Chicagoland artists tell 'Tales (not truths)' in VU exhibit

2011-05-08T00:00:00Z 2011-06-07T13:22:27Z Chicagoland artists tell 'Tales (not truths)' in VU exhibitBy Tim Shellberg Times Correspondent nwitimes.com
May 08, 2011 12:00 am  • 

Region artists Gordon Ligocki and Jno Cook, whose works are being shown together in the Valparaiso University exhibit "Tales (not truths) by the Mechanic and the Handyman," could be described as environmental artists by default.

"We're both taking stuff that's been around at least one time before and not throwing it away and making it into something else," Ligocki said. "Neither of us, I don't think, are conscious ecological recyclers as such, but when you throw away an object, you're throwing away a whole human function.

"Whatever that was used for before and whatever emotional ties there are to it, it's still there when you recycle it into another form."

Celebrating the opening of "Tales" with a reception May 13 in the Wheling and McGill Galleries at VU's Brauer Museum of Art, Winamac's Ligocki was reared in Hammond and Gary. He studied art at the University of Illinois, University of Iowa and Ohio Wesleyan University and, after concluding his studies, pursued art in Wisconsin and Santa Fe before returning to the region in the early 80s.

Married to Lee Heinsen–Ligocki, who is also a renowned artist, Ligocki has exhibited his works throughout and beyond the region for more than a quarter century. He also teaches art at Ancilla College in Donaldson and, along with his wife, owns and operates Tortuga Inn, a bread and breakfast in Winamac.

Ligocki's works showcased in "Tales" spans nearly a quarter century and consists of 30 pieces. The majority of his contributions to the exhibit are three–dimensional mixed media works and sculptures using found objects, with a handful of acrylic and watercolor paintings shown as well.

"In a way, they're traditional minimal abstractions," Ligocki said of his "Tales" pieces. "I've always been a sculptor and I sculpt like a painter and paint like a sculptor, so you end up with peculiar translations in that. And I work with a lot of space in my abstractions. They're not flat. They're like architecture or like landscape. They involve a deeper kind of space."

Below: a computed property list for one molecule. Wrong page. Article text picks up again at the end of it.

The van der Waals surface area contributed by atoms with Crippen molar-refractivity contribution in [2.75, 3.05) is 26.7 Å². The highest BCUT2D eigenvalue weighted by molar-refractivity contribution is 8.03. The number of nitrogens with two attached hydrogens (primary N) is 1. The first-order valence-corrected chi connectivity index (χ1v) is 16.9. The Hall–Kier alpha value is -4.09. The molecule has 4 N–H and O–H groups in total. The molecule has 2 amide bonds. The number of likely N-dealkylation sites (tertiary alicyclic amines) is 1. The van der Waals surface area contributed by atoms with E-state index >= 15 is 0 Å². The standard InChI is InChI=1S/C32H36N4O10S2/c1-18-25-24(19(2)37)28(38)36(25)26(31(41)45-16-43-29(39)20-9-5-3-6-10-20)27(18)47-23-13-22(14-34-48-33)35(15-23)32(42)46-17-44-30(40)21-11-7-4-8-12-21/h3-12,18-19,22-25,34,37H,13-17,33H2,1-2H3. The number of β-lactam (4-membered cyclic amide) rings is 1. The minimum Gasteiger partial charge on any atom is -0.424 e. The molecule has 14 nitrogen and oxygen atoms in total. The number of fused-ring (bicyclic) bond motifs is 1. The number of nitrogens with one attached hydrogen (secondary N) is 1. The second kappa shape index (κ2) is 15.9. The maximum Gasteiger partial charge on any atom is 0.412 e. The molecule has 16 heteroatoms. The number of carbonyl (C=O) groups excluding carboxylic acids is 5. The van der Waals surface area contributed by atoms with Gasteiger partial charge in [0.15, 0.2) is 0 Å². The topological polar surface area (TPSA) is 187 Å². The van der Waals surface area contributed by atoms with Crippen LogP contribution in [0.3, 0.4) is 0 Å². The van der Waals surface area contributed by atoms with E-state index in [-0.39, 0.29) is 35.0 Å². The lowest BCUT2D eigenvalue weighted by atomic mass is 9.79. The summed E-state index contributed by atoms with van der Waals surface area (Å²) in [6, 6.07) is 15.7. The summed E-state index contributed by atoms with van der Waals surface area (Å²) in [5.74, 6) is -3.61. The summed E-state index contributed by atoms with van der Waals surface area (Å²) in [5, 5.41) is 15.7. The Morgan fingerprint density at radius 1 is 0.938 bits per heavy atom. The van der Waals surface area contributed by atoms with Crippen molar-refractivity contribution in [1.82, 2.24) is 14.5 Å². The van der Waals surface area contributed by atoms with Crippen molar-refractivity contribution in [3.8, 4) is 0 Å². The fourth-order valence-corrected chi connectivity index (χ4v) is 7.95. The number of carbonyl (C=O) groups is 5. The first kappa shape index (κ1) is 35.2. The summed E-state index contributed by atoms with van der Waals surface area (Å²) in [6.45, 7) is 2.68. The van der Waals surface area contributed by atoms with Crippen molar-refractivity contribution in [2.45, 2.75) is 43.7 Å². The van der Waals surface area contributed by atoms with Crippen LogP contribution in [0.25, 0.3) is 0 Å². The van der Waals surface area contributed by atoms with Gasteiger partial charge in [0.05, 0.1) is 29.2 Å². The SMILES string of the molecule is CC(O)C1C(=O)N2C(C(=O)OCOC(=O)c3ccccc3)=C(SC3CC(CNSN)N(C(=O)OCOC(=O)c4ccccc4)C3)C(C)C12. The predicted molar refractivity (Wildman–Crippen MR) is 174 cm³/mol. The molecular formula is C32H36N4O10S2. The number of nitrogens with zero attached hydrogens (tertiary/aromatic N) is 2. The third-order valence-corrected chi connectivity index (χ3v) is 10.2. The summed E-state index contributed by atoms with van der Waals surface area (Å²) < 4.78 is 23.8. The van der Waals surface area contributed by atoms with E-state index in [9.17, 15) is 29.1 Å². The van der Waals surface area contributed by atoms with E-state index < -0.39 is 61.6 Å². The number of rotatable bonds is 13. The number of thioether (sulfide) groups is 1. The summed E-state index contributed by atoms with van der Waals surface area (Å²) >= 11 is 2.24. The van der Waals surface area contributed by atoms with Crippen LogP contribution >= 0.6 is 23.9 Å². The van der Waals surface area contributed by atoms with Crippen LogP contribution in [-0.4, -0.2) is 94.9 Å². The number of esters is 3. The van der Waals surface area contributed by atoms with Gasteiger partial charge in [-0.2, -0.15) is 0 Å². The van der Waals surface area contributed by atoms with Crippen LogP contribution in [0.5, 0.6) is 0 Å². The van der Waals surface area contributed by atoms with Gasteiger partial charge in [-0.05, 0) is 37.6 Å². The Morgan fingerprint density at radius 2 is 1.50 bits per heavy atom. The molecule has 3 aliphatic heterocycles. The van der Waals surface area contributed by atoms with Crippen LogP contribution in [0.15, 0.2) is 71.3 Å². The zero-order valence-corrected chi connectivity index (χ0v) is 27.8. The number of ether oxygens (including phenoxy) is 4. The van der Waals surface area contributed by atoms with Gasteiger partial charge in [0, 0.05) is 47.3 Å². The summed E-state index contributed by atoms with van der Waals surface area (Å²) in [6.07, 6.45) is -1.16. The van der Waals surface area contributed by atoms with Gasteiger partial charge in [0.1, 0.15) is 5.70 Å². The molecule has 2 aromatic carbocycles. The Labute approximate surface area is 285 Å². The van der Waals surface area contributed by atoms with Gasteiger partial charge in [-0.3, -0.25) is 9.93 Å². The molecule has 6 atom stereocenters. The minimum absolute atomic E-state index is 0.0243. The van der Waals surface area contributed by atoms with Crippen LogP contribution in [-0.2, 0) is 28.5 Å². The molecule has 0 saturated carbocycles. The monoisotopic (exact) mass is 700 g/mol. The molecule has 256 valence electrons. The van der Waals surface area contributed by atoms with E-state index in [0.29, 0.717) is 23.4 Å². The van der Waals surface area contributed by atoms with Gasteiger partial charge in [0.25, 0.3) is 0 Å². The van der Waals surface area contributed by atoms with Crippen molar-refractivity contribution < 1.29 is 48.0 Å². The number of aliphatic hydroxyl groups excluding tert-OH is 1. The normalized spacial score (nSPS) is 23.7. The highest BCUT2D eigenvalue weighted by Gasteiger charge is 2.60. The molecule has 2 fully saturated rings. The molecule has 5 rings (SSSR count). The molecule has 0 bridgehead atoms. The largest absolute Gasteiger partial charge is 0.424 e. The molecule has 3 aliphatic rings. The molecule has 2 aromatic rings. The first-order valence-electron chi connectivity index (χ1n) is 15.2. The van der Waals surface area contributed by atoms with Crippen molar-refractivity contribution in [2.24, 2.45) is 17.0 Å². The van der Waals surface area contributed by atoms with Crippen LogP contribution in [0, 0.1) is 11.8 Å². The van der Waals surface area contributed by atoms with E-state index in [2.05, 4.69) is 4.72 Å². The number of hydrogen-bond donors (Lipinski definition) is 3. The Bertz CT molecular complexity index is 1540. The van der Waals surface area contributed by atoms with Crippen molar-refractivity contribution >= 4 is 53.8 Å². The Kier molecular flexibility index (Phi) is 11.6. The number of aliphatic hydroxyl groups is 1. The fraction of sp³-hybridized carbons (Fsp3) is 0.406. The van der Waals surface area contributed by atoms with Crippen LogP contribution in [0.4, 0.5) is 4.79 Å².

"I want to expose people to a lot of ideas, and I want them to rethink those ideas," he added.

In regard to the exhibit's title, Ligocki cited himself as the "Handyman."

"We both deal with college and with assemblage and collage and recycled objects, but there's a difference in approach," he said. "Jno is more scientific in his way of assembling, but we're both recycling the pieces in our own peculiar ways."

Ligocki's exhibit–mate Cook, was born in the Netherlands and studied art at the School of the Art Institute in Chicago. An art instructor at Columbia College who has also served as a writer and editor for several national art publications, Cook has also seen his work exhibited in galleries throughout Chicagoland; his art has also been featured in shows in California and Spain.

Cook's – the "Mechanic" in "Tales" – is showcased in the exhibit with nearly two dozen pieces created over the course of more than three decades. Like Ligocki, Cook's three–dimensional mixed media works are prominently featured, but they're augmented in "Tales" with spray paint on hardboard pieces and photographs.

For many of his mixed media pieces, some of which feature mechanical pieces in operation, Cook draws upon his engineering background; in addition to his art studies, he was also schooled in engineering at the Illinois Institute of Technology.

Cook credited a friend, who facilitated exhibits at a Chicago gallery, for introducing his mechanical work to the masses

"He discovered that I was building cameras out of junk, and he decided to show them," he recalled. "I guess that was the start of building things. Because I have the engineering background, I can handle some of these things where other people may get totally stuck."

To prepare some of the older pieces for "Tales," Cook had to utilize his technical know–how so they would function properly.

"Some of the pieces still work intellectually for me, but the biggest problem was for me to wire things," he said. "Some of the things I had to get back to working order."

"Tales" was put together by Tom Torluemke and Linda Dorman, region–based artists and curators.

"This major exhibit by Dorman and Torluemke brings together key pieces by these two artists and educators," added Brauer Museum of Art director Gregg Hertzlieb. "Their remarkably innovative used of materials reflect the considerable creativity and depth of thought they bring to their work."

Hertzlieb will host a gallery talk for "Tales" at Brauer Museum 7 p.m. July 13.

"Tales" is scheduled to run at Brauer Museum through Aug. 7.

The Brauer Museum of art will be open 10 a.m. to 5 p.m. Tuesday, Thursday and Friday, 10 a.m. to 8:30 p.m. Wednesday and 12 p.m. to 5 p.m. Saturday and Sunday through May 16. Summer hours, which go into effect May 17, are 12 p.m. to 5 p.m. Tuesday through Sunday. The museum will be closed July 4.

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